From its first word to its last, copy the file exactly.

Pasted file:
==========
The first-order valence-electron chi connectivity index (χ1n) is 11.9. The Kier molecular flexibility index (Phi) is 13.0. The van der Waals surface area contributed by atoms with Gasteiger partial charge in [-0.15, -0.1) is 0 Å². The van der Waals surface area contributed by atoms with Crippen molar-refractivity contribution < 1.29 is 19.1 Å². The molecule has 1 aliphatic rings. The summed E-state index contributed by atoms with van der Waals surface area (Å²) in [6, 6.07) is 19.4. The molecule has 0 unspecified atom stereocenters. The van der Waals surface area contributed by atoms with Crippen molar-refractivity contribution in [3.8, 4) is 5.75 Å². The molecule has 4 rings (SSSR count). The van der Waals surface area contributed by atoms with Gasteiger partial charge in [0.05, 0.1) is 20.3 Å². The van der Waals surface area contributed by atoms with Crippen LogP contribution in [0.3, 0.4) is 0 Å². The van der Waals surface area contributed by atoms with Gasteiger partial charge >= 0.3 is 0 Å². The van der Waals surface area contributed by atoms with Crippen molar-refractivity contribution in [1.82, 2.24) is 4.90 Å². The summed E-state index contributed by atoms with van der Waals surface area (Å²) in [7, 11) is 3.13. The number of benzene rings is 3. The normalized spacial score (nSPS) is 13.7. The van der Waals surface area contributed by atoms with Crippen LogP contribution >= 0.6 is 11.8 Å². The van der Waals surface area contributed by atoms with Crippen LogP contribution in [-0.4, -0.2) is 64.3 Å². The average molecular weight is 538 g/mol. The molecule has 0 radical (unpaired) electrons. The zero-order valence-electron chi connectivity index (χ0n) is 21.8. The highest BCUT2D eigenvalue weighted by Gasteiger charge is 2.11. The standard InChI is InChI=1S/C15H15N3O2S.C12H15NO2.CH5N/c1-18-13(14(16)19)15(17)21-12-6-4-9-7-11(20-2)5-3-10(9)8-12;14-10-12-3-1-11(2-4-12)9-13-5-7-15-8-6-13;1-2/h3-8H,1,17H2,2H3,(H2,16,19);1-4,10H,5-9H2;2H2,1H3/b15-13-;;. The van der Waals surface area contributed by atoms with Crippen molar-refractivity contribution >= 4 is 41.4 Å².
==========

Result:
The first-order valence-electron chi connectivity index (χ1n) is 11.9. The Kier molecular flexibility index (Phi) is 13.0. The van der Waals surface area contributed by atoms with Gasteiger partial charge in [-0.15, -0.1) is 0 Å². The van der Waals surface area contributed by atoms with Crippen molar-refractivity contribution < 1.29 is 19.1 Å². The molecule has 1 aliphatic rings. The summed E-state index contributed by atoms with van der Waals surface area (Å²) in [6, 6.07) is 19.4. The molecule has 0 unspecified atom stereocenters. The van der Waals surface area contributed by atoms with Crippen molar-refractivity contribution in [3.8, 4) is 5.75 Å². The molecule has 4 rings (SSSR count). The van der Waals surface area contributed by atoms with Gasteiger partial charge in [0.05, 0.1) is 20.3 Å². The van der Waals surface area contributed by atoms with Crippen LogP contribution in [0.3, 0.4) is 0 Å². The van der Waals surface area contributed by atoms with Gasteiger partial charge >= 0.3 is 0 Å². The van der Waals surface area contributed by atoms with Crippen molar-refractivity contribution in [1.82, 2.24) is 4.90 Å². The summed E-state index contributed by atoms with van der Waals surface area (Å²) in [7, 11) is 3.13. The number of benzene rings is 3. The normalized spacial score (nSPS) is 13.7. The van der Waals surface area contributed by atoms with Crippen LogP contribution >= 0.6 is 11.8 Å². The van der Waals surface area contributed by atoms with Crippen LogP contribution in [-0.4, -0.2) is 64.3 Å². The average molecular weight is 538 g/mol. The molecule has 0 radical (unpaired) electrons. The zero-order valence-electron chi connectivity index (χ0n) is 21.8. The highest BCUT2D eigenvalue weighted by Gasteiger charge is 2.11. The standard InChI is InChI=1S/C15H15N3O2S.C12H15NO2.CH5N/c1-18-13(14(16)19)15(17)21-12-6-4-9-7-11(20-2)5-3-10(9)8-12;14-10-12-3-1-11(2-4-12)9-13-5-7-15-8-6-13;1-2/h3-8H,1,17H2,2H3,(H2,16,19);1-4,10H,5-9H2;2H2,1H3/b15-13-;;. The van der Waals surface area contributed by atoms with Crippen molar-refractivity contribution >= 4 is 41.4 Å².